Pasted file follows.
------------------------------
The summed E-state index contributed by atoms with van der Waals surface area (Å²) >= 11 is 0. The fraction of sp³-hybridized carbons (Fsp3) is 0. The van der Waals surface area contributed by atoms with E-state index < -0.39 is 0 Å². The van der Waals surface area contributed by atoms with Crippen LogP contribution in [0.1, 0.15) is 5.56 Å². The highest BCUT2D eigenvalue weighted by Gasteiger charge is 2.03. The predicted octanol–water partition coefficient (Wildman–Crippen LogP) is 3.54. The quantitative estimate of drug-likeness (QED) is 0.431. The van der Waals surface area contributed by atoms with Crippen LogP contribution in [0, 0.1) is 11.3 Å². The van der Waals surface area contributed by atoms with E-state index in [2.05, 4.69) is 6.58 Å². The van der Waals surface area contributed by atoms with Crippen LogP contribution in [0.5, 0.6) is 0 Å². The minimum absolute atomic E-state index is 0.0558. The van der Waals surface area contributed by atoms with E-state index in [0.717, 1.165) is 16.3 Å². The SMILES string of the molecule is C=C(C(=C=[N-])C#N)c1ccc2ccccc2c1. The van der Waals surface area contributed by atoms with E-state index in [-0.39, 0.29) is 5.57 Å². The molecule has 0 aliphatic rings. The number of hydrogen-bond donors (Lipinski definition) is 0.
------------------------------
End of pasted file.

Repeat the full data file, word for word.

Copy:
The summed E-state index contributed by atoms with van der Waals surface area (Å²) >= 11 is 0. The fraction of sp³-hybridized carbons (Fsp3) is 0. The van der Waals surface area contributed by atoms with E-state index < -0.39 is 0 Å². The van der Waals surface area contributed by atoms with Crippen LogP contribution in [0.1, 0.15) is 5.56 Å². The highest BCUT2D eigenvalue weighted by Gasteiger charge is 2.03. The predicted octanol–water partition coefficient (Wildman–Crippen LogP) is 3.54. The quantitative estimate of drug-likeness (QED) is 0.431. The van der Waals surface area contributed by atoms with Crippen LogP contribution in [0, 0.1) is 11.3 Å². The van der Waals surface area contributed by atoms with E-state index in [2.05, 4.69) is 6.58 Å². The van der Waals surface area contributed by atoms with Crippen LogP contribution in [0.5, 0.6) is 0 Å². The minimum absolute atomic E-state index is 0.0558. The van der Waals surface area contributed by atoms with E-state index in [0.717, 1.165) is 16.3 Å². The SMILES string of the molecule is C=C(C(=C=[N-])C#N)c1ccc2ccccc2c1. The van der Waals surface area contributed by atoms with E-state index in [-0.39, 0.29) is 5.57 Å². The molecule has 0 aliphatic rings. The number of hydrogen-bond donors (Lipinski definition) is 0.